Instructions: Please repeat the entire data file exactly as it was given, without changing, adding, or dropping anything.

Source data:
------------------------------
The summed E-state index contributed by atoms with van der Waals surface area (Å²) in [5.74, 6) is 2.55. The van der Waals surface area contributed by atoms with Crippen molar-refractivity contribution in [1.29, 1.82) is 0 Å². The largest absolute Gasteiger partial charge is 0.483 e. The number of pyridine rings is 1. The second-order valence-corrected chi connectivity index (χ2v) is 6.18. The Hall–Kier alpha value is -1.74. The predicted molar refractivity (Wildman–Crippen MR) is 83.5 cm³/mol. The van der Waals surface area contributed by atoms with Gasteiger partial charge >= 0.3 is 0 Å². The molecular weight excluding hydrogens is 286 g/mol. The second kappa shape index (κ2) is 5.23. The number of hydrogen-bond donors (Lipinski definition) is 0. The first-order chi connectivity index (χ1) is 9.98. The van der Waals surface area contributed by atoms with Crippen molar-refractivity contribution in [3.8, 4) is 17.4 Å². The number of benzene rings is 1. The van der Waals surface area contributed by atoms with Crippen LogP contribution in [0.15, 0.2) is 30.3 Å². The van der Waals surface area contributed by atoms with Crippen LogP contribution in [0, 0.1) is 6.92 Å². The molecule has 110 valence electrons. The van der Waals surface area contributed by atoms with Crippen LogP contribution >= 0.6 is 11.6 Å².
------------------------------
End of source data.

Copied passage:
The summed E-state index contributed by atoms with van der Waals surface area (Å²) in [5.74, 6) is 2.55. The van der Waals surface area contributed by atoms with Crippen molar-refractivity contribution in [1.29, 1.82) is 0 Å². The largest absolute Gasteiger partial charge is 0.483 e. The number of pyridine rings is 1. The second-order valence-corrected chi connectivity index (χ2v) is 6.18. The Hall–Kier alpha value is -1.74. The predicted molar refractivity (Wildman–Crippen MR) is 83.5 cm³/mol. The van der Waals surface area contributed by atoms with Gasteiger partial charge >= 0.3 is 0 Å². The molecular weight excluding hydrogens is 286 g/mol. The second kappa shape index (κ2) is 5.23. The number of hydrogen-bond donors (Lipinski definition) is 0. The first-order chi connectivity index (χ1) is 9.98. The van der Waals surface area contributed by atoms with Crippen molar-refractivity contribution in [3.8, 4) is 17.4 Å². The number of benzene rings is 1. The van der Waals surface area contributed by atoms with Crippen LogP contribution in [0.15, 0.2) is 30.3 Å². The van der Waals surface area contributed by atoms with Crippen LogP contribution in [0, 0.1) is 6.92 Å². The molecule has 110 valence electrons. The van der Waals surface area contributed by atoms with Crippen LogP contribution >= 0.6 is 11.6 Å².